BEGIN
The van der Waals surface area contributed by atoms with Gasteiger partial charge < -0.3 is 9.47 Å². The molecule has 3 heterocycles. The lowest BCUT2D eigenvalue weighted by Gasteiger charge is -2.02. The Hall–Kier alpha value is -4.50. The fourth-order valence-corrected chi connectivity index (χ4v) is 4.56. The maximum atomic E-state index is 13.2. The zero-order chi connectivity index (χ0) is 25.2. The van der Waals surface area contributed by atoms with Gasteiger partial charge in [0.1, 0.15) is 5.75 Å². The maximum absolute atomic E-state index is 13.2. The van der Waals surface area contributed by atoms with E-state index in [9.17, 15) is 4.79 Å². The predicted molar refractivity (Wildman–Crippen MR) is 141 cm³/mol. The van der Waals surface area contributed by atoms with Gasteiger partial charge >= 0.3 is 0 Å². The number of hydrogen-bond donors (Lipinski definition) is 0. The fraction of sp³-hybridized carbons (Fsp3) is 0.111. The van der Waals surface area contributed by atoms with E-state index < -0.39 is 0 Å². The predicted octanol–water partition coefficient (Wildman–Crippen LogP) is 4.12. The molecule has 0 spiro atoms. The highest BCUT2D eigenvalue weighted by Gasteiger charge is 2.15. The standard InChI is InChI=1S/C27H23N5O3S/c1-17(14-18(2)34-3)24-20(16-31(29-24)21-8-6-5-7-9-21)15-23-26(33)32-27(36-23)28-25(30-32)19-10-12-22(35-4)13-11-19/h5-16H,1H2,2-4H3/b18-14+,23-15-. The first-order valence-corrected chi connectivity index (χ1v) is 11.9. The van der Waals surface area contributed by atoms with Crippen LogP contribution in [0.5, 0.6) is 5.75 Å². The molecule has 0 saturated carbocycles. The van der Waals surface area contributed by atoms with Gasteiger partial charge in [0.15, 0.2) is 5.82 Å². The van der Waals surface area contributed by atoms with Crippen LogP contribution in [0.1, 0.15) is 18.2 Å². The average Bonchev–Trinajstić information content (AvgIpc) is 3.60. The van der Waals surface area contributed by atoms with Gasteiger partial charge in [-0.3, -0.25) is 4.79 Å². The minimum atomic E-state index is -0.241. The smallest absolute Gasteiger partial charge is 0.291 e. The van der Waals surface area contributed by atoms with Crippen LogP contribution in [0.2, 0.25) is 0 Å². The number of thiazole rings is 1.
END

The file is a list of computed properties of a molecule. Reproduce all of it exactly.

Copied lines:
The van der Waals surface area contributed by atoms with Gasteiger partial charge < -0.3 is 9.47 Å². The molecule has 3 heterocycles. The lowest BCUT2D eigenvalue weighted by Gasteiger charge is -2.02. The Hall–Kier alpha value is -4.50. The fourth-order valence-corrected chi connectivity index (χ4v) is 4.56. The maximum atomic E-state index is 13.2. The zero-order chi connectivity index (χ0) is 25.2. The van der Waals surface area contributed by atoms with Gasteiger partial charge in [0.1, 0.15) is 5.75 Å². The maximum absolute atomic E-state index is 13.2. The van der Waals surface area contributed by atoms with E-state index in [9.17, 15) is 4.79 Å². The predicted molar refractivity (Wildman–Crippen MR) is 141 cm³/mol. The van der Waals surface area contributed by atoms with Gasteiger partial charge >= 0.3 is 0 Å². The number of hydrogen-bond donors (Lipinski definition) is 0. The fraction of sp³-hybridized carbons (Fsp3) is 0.111. The van der Waals surface area contributed by atoms with E-state index < -0.39 is 0 Å². The predicted octanol–water partition coefficient (Wildman–Crippen LogP) is 4.12. The molecule has 0 spiro atoms. The highest BCUT2D eigenvalue weighted by Gasteiger charge is 2.15. The standard InChI is InChI=1S/C27H23N5O3S/c1-17(14-18(2)34-3)24-20(16-31(29-24)21-8-6-5-7-9-21)15-23-26(33)32-27(36-23)28-25(30-32)19-10-12-22(35-4)13-11-19/h5-16H,1H2,2-4H3/b18-14+,23-15-. The first-order valence-corrected chi connectivity index (χ1v) is 11.9. The van der Waals surface area contributed by atoms with Crippen LogP contribution in [0.5, 0.6) is 5.75 Å². The molecule has 0 saturated carbocycles. The van der Waals surface area contributed by atoms with Gasteiger partial charge in [0.15, 0.2) is 5.82 Å². The van der Waals surface area contributed by atoms with Crippen LogP contribution in [0.1, 0.15) is 18.2 Å². The average Bonchev–Trinajstić information content (AvgIpc) is 3.60. The van der Waals surface area contributed by atoms with Gasteiger partial charge in [-0.3, -0.25) is 4.79 Å². The minimum atomic E-state index is -0.241. The smallest absolute Gasteiger partial charge is 0.291 e. The van der Waals surface area contributed by atoms with Crippen LogP contribution in [0.2, 0.25) is 0 Å². The number of thiazole rings is 1.